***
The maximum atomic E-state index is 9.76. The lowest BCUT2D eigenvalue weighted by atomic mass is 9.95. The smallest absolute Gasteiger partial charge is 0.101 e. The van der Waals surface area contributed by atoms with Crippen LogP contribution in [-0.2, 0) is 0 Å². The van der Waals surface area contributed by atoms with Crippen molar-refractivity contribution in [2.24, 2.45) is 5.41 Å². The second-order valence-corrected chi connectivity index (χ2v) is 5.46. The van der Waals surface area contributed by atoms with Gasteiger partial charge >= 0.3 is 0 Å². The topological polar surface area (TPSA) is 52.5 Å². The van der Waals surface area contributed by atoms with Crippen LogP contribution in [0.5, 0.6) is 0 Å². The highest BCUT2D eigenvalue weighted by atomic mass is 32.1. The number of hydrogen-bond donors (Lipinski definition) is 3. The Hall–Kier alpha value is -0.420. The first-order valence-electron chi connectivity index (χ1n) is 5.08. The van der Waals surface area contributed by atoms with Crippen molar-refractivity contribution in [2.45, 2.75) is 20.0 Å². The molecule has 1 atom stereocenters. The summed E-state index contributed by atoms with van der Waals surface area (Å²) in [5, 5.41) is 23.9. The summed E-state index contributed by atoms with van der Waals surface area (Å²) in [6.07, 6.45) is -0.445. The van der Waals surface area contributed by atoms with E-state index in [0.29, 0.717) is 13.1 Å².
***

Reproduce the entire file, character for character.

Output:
The maximum atomic E-state index is 9.76. The lowest BCUT2D eigenvalue weighted by atomic mass is 9.95. The smallest absolute Gasteiger partial charge is 0.101 e. The van der Waals surface area contributed by atoms with Crippen LogP contribution in [-0.2, 0) is 0 Å². The van der Waals surface area contributed by atoms with Crippen molar-refractivity contribution in [2.24, 2.45) is 5.41 Å². The second-order valence-corrected chi connectivity index (χ2v) is 5.46. The van der Waals surface area contributed by atoms with Gasteiger partial charge >= 0.3 is 0 Å². The topological polar surface area (TPSA) is 52.5 Å². The van der Waals surface area contributed by atoms with Crippen LogP contribution in [0.5, 0.6) is 0 Å². The highest BCUT2D eigenvalue weighted by atomic mass is 32.1. The number of hydrogen-bond donors (Lipinski definition) is 3. The Hall–Kier alpha value is -0.420. The first-order valence-electron chi connectivity index (χ1n) is 5.08. The van der Waals surface area contributed by atoms with Crippen molar-refractivity contribution in [2.45, 2.75) is 20.0 Å². The molecule has 1 atom stereocenters. The summed E-state index contributed by atoms with van der Waals surface area (Å²) in [5, 5.41) is 23.9. The summed E-state index contributed by atoms with van der Waals surface area (Å²) in [6.07, 6.45) is -0.445. The van der Waals surface area contributed by atoms with E-state index in [0.29, 0.717) is 13.1 Å².